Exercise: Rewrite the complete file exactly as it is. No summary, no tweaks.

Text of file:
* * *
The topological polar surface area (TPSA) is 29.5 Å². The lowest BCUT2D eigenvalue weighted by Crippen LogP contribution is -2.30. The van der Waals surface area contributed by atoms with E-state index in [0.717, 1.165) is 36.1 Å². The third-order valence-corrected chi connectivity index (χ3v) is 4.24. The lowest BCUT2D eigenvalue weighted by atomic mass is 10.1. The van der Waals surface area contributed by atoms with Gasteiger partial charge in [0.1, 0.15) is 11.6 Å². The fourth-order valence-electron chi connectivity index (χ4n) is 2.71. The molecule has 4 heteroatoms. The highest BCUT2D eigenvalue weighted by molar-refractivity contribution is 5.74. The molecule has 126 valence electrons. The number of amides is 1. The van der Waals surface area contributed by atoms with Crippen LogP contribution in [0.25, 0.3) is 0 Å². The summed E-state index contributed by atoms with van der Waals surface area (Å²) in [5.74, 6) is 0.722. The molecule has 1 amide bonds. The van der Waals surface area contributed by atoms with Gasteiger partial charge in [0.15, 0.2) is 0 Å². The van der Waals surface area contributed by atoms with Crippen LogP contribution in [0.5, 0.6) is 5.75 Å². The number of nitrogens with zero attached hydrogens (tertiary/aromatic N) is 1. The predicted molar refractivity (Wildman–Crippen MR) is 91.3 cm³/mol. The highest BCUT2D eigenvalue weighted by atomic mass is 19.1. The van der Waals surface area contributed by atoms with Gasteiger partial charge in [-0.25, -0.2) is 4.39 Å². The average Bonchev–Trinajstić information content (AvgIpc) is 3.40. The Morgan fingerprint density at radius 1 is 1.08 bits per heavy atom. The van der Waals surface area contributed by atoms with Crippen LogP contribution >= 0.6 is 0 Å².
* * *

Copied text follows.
The topological polar surface area (TPSA) is 29.5 Å². The lowest BCUT2D eigenvalue weighted by Crippen LogP contribution is -2.30. The van der Waals surface area contributed by atoms with E-state index in [0.717, 1.165) is 36.1 Å². The third-order valence-corrected chi connectivity index (χ3v) is 4.24. The lowest BCUT2D eigenvalue weighted by atomic mass is 10.1. The van der Waals surface area contributed by atoms with Gasteiger partial charge in [0.1, 0.15) is 11.6 Å². The fourth-order valence-electron chi connectivity index (χ4n) is 2.71. The molecule has 4 heteroatoms. The highest BCUT2D eigenvalue weighted by molar-refractivity contribution is 5.74. The molecule has 126 valence electrons. The number of amides is 1. The van der Waals surface area contributed by atoms with Crippen LogP contribution in [0.25, 0.3) is 0 Å². The summed E-state index contributed by atoms with van der Waals surface area (Å²) in [5.74, 6) is 0.722. The molecule has 1 amide bonds. The van der Waals surface area contributed by atoms with Gasteiger partial charge in [0.15, 0.2) is 0 Å². The van der Waals surface area contributed by atoms with Crippen LogP contribution in [0.5, 0.6) is 5.75 Å². The number of nitrogens with zero attached hydrogens (tertiary/aromatic N) is 1. The predicted molar refractivity (Wildman–Crippen MR) is 91.3 cm³/mol. The highest BCUT2D eigenvalue weighted by atomic mass is 19.1. The van der Waals surface area contributed by atoms with Gasteiger partial charge in [-0.25, -0.2) is 4.39 Å². The average Bonchev–Trinajstić information content (AvgIpc) is 3.40. The Morgan fingerprint density at radius 1 is 1.08 bits per heavy atom. The van der Waals surface area contributed by atoms with Crippen LogP contribution >= 0.6 is 0 Å².